John 9:7 And said unto him, Go, wash in the pool of Siloam, (which is by interpretation, Sent.) He went his way therefore, and washed, and came seeing.
Then Jesus spits on the ground, makes mud with His saliva, and puts the mud on the man’s eyes. Then He tells the man to go wash in the Pool of Siloam. So the man went, washed, and was made whole. He could see! Why didn’t the Lord just speak and command his eyes to see? I don’t know, but it makes a good object lesson. Dirt and mud represent sin and its filth. It blinds us to the truth. When we put our faith in Jesus as this man did (get rid of the “dirt and mud” in our lives), our spiritual eyes of faith are opened, and we begin to see and learn truths that were hidden from us before.
John 9:8 The neighbours therefore, and they which before had seen him that he was blind, said, Is not this he that sat and begged?
John 9:9 Some said, This is he: others said, He is like him: but he said, I am he.
John 9:10 Therefore said they unto him, How were thine eyes opened?
John 9:11 He answered and said, A man that is called Jesus made clay, and anointed mine eyes, and said unto me, Go to the pool of Siloam, and wash: and I went and washed, and I received sight.
People began to recognize the man who was blind and used to sit and beg. Other people piped in that he only looked like the beggar. Then the man confirmed that he was that man. So they wanted to know how he was healed. He told them that a man called Jesus put mud on his eyes and told him to wash in the Pool of Siloam—and he did; then he could see. He was eager to share his good news and point the people to Jesus, the healer.
Another good thought from McGee with my paraphrase: When God touches your life, the difference is visible.
John 9:12 Then said they unto him, Where is he? He said, I know not.
John 9:13 They brought to the Pharisees him that aforetime was blind.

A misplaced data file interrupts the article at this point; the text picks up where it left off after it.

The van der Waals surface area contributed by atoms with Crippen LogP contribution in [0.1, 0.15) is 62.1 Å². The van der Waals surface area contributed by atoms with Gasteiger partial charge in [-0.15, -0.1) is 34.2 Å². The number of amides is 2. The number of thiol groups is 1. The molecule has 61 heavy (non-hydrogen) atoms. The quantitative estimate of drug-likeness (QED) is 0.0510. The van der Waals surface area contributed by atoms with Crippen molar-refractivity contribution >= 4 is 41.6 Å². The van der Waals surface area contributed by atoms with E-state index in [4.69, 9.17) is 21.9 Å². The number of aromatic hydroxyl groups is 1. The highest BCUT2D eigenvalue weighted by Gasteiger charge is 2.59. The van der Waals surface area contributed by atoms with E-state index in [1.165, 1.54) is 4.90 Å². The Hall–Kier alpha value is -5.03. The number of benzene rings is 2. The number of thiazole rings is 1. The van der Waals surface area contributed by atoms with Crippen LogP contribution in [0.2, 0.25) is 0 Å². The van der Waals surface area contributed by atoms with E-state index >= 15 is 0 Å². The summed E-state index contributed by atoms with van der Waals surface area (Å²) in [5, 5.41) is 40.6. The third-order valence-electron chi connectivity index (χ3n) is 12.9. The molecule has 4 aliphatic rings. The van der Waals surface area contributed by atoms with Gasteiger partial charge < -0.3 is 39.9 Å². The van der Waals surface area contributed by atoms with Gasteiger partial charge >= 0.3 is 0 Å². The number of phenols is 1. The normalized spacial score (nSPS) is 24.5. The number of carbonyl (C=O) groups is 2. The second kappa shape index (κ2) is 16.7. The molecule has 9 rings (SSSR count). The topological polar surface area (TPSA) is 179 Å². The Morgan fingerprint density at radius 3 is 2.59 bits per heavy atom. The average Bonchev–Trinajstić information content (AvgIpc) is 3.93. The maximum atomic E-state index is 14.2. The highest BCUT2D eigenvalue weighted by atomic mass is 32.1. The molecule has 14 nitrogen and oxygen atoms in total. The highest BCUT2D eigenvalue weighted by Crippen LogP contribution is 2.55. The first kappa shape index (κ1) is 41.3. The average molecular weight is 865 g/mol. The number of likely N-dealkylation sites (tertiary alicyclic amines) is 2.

John 9:14 And it was the sabbath day when Jesus made the clay, and opened his eyes.
John 9:15 Then again the Pharisees also asked him how he had received his sight. He said unto them, He put clay upon mine eyes, and I washed, and do see.
John 9:16 Therefore said some of the Pharisees, This man is not of God, because he keepeth not the sabbath day. Others said, How can a man that is a sinner do such miracles? And there was a division among them.
John 9:17 They say unto the blind man again, What sayest thou of him, that he hath opened thine eyes? He said, He is a prophet.
They (legalists looking to cause trouble) asked him where Jesus was, but he didn’t know. Then the people took the man to the Pharisees. Now we find out that it “just happened” to be the Sabbath when Jesus had healed him. The Pharisees asked him how he had received his sight, and the man repeated his story to the Pharisees. The Pharisees then determined that Jesus couldn’t be sent from God because He did not keep the Sabbath. Some of the Pharisees were of the opinion that a sinner could not perform such miracles. The Pharisees were divided in their opinion. Finally, they turned and asked the man who had been healed what he thought about Jesus. He told them that he thought Jesus was a prophet.
1) When we have believed something to be true for a long time, it is hard for us to accept that we may have been wrong.
2) When we are in a position of authority, we tend to attack or want to destroy anyone or anything that would jeopardize our position.
I really have to guard against #1 when I am studying the Word. I want my eyes and heart to be open to The Truth—wherever that leads.